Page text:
The continued need to recognize Black History Month was a central theme of the Defense Logistics Agency Troop Support’s annual event hosted virtually Feb. 10.
Keynote speaker, Shirley A. Jones, 15th national president of the Blacks In Government organization and managing associate general counsel for the Government Accountability Office’s Office of General Counsel, expressed the need to continue highlighting diversity and equality in many aspects of life.
“The last two years have shown that there are continuing inequities in healthcare, policing, housing and indeed in employment,” Jones said. “So, if we’re ever going to have that beloved community that Dr. Martin Luther King Jr. espoused, where racism and all forms of discrimination, bigotry and prejudice are replaced by an all-inclusive spirit of sisterhood and brotherhood, then it will take each of us.”
A nation’s progress
Since 1915, when Carter G. Woodson founded the Association for the Study of African American Life and History, the organization has endeavored to promote, research, preserve, interpret, and disseminate information about Black life, history and culture, according to the ASALH website. One such feat was the establishment of Negro History Week in 1926, later renamed Black History Month by President Ford in 1976.
Jones, in her many roles, advances that mission through mentorship and education, sometimes to audiences unaware of important African Americans other than those most widely highlighted in grade schools, she said.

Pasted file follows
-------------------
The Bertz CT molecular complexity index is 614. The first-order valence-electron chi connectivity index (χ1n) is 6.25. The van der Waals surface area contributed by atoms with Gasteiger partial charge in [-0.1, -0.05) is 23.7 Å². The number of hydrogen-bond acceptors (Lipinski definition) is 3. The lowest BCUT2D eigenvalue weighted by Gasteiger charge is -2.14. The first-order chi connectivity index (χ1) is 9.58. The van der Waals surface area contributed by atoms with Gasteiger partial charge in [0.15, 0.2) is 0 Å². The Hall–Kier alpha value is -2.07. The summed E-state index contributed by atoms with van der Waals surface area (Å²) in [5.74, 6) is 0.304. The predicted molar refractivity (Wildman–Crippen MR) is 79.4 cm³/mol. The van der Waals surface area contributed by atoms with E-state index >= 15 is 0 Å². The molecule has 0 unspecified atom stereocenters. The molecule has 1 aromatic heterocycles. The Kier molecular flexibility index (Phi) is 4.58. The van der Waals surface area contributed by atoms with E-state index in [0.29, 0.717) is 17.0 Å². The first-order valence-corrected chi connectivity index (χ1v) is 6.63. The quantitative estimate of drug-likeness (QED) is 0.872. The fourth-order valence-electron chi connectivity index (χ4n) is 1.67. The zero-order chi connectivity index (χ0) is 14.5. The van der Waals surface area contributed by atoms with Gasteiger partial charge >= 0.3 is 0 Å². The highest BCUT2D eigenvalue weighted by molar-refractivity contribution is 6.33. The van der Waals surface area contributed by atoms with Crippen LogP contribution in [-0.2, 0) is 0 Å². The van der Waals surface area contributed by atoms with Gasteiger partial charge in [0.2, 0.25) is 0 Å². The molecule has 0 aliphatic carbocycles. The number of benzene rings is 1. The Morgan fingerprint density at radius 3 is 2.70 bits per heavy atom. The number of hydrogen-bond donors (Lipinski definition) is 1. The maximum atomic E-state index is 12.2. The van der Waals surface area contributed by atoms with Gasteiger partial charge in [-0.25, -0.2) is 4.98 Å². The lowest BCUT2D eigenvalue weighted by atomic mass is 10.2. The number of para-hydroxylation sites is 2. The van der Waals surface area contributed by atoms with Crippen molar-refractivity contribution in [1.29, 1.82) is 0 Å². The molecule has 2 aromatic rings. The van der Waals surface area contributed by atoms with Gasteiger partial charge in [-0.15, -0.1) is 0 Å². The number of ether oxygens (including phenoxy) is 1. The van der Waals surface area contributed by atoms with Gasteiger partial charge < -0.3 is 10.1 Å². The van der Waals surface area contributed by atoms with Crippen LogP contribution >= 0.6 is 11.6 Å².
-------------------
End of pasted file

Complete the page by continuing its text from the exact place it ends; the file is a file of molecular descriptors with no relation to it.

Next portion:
She understands this as evidence of the need to continue the missions of organizations like BIG and ASALH, as well as through federal recognition of Black life and achievements and other advocacy.
“It’s not their fault that they don’t know,” Jones said of those audiences. “It’s simply because we’re not there yet,” Jones said.
One step toward getting “there,” she said, is when the teaching of Black history “has become a central component of the teaching of American history.”
She noted and praised the nation’s cultural advancements over the last century, from popular films such as “Birth of a Nation” that depict racist and demeaning views of African Americans, to the establishment of the Smithsonian National Museum of African American History and Culture.
Jones even cited progress toward equality, evidenced in her personal accomplishments including becoming the first Black woman to serve in her current role with the GAO but says there is still work to be done.
“Isn’t that evidence enough that we don’t need Black History Month anymore? Absolutely not,” she said.
Health, wellness, and impacts of COVID-19
The theme for this year’s national Black History Month celebration is “Black Health and Wellness,” one that she says is even more significant in the ongoing COVID-19 pandemic.
“This theme highlights, and what the pandemic highlights, is that there is still so much work to be done to counter the health and economic disparities that continue to exist,” Jones said.